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In many schools many there’s going to be a need for grouping, if only to manage the crowd. But what is the best way to organise children in school?
A photo of a classroom with children sitting down or walking around
© University of Reading

In Step 3.2 you explored how space is organised and managed in classrooms. In this Step, we’ve invited teaching expert Dr Fiona Curtis, a Lecturer at the Institute of Education, to briefly discuss how children are organised and managed in schools.

In many schools there’s going to be a need for grouping, if only to manage the crowd. The most common form of grouping in the UK is by age – all but the smallest school will organise children into year groups. Other reasons for grouping will be by gender (particularly for Personal, Social, Health and Economic (PSHE) type lessons), choice (for example GCSE selection), behaviour (if only in the short term, eg detention) or for administrative purposes.

The most controversial form of grouping is by ability. This can take the form of selective schooling, tracking, streaming or setting. Let’s look at each of these in more detail.

  • Selective schooling refers to a system of differentiation where a child has a choice of school types dependent on passing or indeed failing an entrance examination.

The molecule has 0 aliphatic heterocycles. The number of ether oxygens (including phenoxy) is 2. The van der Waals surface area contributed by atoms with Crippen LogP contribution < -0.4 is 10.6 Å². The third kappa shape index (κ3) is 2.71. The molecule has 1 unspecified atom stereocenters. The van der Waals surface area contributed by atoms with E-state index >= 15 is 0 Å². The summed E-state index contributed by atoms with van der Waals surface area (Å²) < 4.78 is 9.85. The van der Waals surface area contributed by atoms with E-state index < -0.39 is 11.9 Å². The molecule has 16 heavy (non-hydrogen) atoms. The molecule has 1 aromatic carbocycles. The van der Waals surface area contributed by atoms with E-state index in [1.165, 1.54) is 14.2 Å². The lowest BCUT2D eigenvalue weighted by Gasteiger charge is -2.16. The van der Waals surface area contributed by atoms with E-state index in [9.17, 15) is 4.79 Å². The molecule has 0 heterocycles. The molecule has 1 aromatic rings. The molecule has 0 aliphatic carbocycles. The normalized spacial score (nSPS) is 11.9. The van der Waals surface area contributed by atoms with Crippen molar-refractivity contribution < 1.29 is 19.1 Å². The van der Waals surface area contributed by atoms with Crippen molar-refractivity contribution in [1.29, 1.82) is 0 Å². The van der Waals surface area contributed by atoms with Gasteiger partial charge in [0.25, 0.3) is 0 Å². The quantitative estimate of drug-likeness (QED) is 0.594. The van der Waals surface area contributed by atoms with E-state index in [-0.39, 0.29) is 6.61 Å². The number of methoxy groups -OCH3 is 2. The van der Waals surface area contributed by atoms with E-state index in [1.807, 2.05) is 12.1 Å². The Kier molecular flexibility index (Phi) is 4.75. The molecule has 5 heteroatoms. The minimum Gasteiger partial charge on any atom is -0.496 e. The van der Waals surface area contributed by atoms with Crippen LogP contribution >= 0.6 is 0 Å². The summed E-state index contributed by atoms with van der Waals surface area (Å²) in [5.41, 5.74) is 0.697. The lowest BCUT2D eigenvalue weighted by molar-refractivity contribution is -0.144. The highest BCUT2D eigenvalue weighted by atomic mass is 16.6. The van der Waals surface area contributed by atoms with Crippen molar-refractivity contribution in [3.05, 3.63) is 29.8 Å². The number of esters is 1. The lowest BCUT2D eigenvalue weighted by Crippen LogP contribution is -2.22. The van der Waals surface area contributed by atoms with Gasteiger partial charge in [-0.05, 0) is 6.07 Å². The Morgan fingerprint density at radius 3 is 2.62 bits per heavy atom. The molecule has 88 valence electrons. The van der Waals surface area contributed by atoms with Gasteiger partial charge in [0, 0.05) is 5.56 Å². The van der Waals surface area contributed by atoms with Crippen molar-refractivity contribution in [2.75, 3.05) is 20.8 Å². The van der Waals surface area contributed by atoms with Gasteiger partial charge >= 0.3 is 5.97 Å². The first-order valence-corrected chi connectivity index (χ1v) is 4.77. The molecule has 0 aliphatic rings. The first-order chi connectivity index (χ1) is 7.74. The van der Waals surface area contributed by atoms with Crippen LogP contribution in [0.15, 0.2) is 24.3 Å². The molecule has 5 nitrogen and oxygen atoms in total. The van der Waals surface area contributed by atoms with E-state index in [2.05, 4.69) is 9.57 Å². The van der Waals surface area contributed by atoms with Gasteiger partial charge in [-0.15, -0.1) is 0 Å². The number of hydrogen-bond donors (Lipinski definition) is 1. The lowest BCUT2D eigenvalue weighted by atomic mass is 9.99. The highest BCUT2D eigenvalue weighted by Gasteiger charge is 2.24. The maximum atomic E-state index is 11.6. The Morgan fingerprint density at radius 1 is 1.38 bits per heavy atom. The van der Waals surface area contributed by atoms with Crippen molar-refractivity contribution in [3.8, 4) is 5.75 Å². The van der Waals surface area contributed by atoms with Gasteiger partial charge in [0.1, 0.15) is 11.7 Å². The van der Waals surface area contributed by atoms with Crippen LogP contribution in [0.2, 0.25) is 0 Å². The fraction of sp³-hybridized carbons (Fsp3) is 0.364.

• Tracking and streaming are very similar, and refer to the practice whereby children are assessed for ability across a number of academic subjects, and assigned a track or stream on this cumulative evaluation.
  • Setting refers to the practice of assigning a class according to a child’s assessed capabilities, one subject at a time. The UK uses this form of within-class grouping more than any other country in the world and at an earlier age. This has the apparent advantage of providing a homogeneous class of similar ability, but in reality, every class is a mixed ability class, in that no two children have identical skill sets. Setting has been found to be strongly influenced by issues of class, race and behaviour.

The disadvantage of any identification of ability is that it necessarily comes with an identification of low ability, with all the damage to self-esteem, motivation, expectations, and resilience that this implies. Any assessment is bound to be imprecise, as tests are subject to bias, are limited in scope, and only measure what’s easily measurable. Defining someone in terms of their ability is, in reality, inaccurate and very short term.

Research regularly shows that allowing people of differing skills and prior knowledge to work together benefits everyone from the highest to the lowest attaining, in terms of social skills, self-esteem and academic progress.

What are your thoughts on grouping in schools? Does your school follow any of the groupings mention?

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© University of Reading
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